9. The woven cable of claim 8 wherein said signal conductors of adjacent clusters undulate up and down in a sinusoidal pattern approximately one hundred and eighty degrees out of phase with each other.
10. A method of constructing a woven high frequency transmission cable having a controlled low impedance characteristic comprising:
weaving a number of warp elements extending longitudinally in a warp direction in said cable with a weft element in a weft direction to define a woven pattern;
providing a number of said warp elements as conductors in said cable;
arranging said conductor warp elements in clusters within said woven cable defined by a first ground conductor, a first signal conductor, a second ground conductor, a third signal conductor, and a third ground conductor being arranged side-by-side in juxtaposed relation across the weft direction of said cable;
terminating said first and second signal conductors of each cluster to provide an input which receives a single input signal which is split between said first and second signal conductors;
terminating an output of said signal conductors to provide a cluster output which combines said split signals and outputs said split signals as a single output signal;
providing a plurality of said clusters woven in juxtaposed position across the weft direction of said cable.
11. The method of claim 10 including weaving said warp elements with said weft element in an undulating pattern such that said signal conductors undulate up and down over said weft element in an undulating manner in said woven pattern.
12. The method of claim 10 including weaving said first and second signal conductors of each cluster up and down about said weft element in an undulating pattern in phase with one another.
13. The method of claim 11 including weaving said warp conductor elements with said weft elements in said woven pattern causing said first and second signals of adjacent clusters to be approximately one hundred and eighty degrees out of phase with one another in said undulating pattern.
Description
BACKGROUND OF THE INVENTION

The invention relates to electrical transmission cables of the type which are woven and typically include a plurality of conductor elements extending in a warp direction of the cable which transmit high frequency signals. Woven cables of this type are being utilized more and more in computer systems, communications systems, and other sophisticated electronic systems. The controlling of the characteristic impedance of the cable so that the impedance of the cable and the input are matched so that a representative and error free output signal is produced is a problem to which much attention must be given. The need for controlling the impedance becomes more acutely necessary when considering the fast operating speeds of present sophisticated electronic equipment wherein the rise time of the switching pulses is faster than one nanosecond. If the characteristic impedance of the cable is not controlled accurately so that the impedance of the line driver and the cable are matched, ringing in the output signal can occur which results in false triggering or other erroneous signals being produced at the output.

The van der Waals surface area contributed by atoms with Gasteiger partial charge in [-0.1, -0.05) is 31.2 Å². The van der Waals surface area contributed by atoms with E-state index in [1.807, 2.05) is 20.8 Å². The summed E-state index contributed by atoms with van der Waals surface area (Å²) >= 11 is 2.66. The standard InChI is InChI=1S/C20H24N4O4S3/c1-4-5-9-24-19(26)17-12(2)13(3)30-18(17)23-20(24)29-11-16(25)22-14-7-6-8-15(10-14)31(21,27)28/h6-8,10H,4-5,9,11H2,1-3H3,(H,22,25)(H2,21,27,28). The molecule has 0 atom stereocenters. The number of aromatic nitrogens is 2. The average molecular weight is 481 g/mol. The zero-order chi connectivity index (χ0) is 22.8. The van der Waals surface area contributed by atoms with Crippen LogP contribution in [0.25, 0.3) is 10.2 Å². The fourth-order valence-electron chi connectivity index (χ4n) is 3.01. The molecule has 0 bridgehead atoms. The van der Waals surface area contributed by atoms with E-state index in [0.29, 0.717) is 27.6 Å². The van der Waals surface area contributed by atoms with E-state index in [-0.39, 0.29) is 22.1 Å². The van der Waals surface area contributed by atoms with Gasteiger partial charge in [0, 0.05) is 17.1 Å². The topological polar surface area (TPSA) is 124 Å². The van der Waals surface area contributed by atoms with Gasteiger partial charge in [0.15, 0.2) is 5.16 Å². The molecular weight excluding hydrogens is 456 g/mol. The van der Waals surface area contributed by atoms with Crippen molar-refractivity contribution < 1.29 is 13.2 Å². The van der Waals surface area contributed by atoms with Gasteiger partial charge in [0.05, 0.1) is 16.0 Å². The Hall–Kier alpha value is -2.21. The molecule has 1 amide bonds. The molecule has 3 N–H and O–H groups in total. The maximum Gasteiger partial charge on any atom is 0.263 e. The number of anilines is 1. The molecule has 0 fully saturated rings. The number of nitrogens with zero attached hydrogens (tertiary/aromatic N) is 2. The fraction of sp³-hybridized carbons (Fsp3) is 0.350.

Prior attempts to provide controlled impedance cables in flat flexible type cables of the non-woven type are illustrated in U.S. Pat. Nos. 3,634,782 and 3,818,117.

U.S. Pat. No. 4,143,236 illustrates a woven controlled impedance cable wherein each signal line is provided with a ground conductor on each side thereof to control the impedance. The signal conductors are woven in an undulating woven pattern in the cable. The relative distances between the ground and signal conductors are fixed by the woven warp and weft yarns in the cable. The characteristic impedance of the cable is thus accurately controlled.

The spacing between the, ground wires on either side of the signal wire and the signal wire itself determines to a large extent the characteristic impedance of the cable. The closer the ground wires are brought towards the signal wire, the lower the impedance of the cable. The relative distances between the ground and signal conductors are fixed by the woven warp and weft yarns in the cable. The characteristic impedance of the cable is thus accurately controlled. However, a problem exists in such a woven construction, which also includes warp binder yarns between the signal and ground conductors, in that there is a limit to the closeness in the positioning of the ground wires next to the signal wires due to this woven construction. Thus, the characteristic impedance of the cable reaches a point below which lower impedances are difficult to provide in the woven cable.

Accordingly, an important object of the present invention is to provide a woven electrical transmission cable having a low characteristic impedance value and method therefore.